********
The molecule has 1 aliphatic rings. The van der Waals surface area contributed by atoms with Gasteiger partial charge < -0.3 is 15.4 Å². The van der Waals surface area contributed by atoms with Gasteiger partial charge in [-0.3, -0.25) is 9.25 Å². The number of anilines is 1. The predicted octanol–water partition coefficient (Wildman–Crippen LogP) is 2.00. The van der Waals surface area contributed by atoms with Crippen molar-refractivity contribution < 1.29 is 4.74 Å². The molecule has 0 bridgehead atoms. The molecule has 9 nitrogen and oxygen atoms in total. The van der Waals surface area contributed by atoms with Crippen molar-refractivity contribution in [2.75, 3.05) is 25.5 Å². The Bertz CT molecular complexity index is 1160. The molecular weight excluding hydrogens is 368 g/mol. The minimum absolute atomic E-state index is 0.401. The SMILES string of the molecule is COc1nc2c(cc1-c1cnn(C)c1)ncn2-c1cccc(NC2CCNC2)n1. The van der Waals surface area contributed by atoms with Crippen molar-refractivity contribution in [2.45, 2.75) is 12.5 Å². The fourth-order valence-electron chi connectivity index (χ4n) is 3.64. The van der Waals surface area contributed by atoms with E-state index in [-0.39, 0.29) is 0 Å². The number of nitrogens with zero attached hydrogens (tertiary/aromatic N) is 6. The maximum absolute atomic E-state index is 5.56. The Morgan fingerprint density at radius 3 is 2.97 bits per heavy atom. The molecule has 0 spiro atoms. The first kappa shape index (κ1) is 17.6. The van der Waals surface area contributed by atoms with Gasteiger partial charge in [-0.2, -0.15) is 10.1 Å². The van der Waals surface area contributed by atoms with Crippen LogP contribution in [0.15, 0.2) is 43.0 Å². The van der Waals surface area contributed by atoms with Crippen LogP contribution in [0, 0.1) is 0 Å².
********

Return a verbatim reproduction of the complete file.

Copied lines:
The molecule has 1 aliphatic rings. The van der Waals surface area contributed by atoms with Gasteiger partial charge < -0.3 is 15.4 Å². The van der Waals surface area contributed by atoms with Gasteiger partial charge in [-0.3, -0.25) is 9.25 Å². The number of anilines is 1. The predicted octanol–water partition coefficient (Wildman–Crippen LogP) is 2.00. The van der Waals surface area contributed by atoms with Crippen molar-refractivity contribution < 1.29 is 4.74 Å². The molecule has 0 bridgehead atoms. The molecule has 9 nitrogen and oxygen atoms in total. The van der Waals surface area contributed by atoms with Crippen molar-refractivity contribution in [2.75, 3.05) is 25.5 Å². The Bertz CT molecular complexity index is 1160. The molecular weight excluding hydrogens is 368 g/mol. The minimum absolute atomic E-state index is 0.401. The SMILES string of the molecule is COc1nc2c(cc1-c1cnn(C)c1)ncn2-c1cccc(NC2CCNC2)n1. The van der Waals surface area contributed by atoms with Crippen molar-refractivity contribution in [2.45, 2.75) is 12.5 Å². The fourth-order valence-electron chi connectivity index (χ4n) is 3.64. The van der Waals surface area contributed by atoms with E-state index in [-0.39, 0.29) is 0 Å². The number of nitrogens with zero attached hydrogens (tertiary/aromatic N) is 6. The maximum absolute atomic E-state index is 5.56. The Morgan fingerprint density at radius 3 is 2.97 bits per heavy atom. The molecule has 0 spiro atoms. The first kappa shape index (κ1) is 17.6. The van der Waals surface area contributed by atoms with Gasteiger partial charge in [-0.2, -0.15) is 10.1 Å². The van der Waals surface area contributed by atoms with Crippen LogP contribution in [0.15, 0.2) is 43.0 Å². The van der Waals surface area contributed by atoms with Crippen LogP contribution in [0, 0.1) is 0 Å².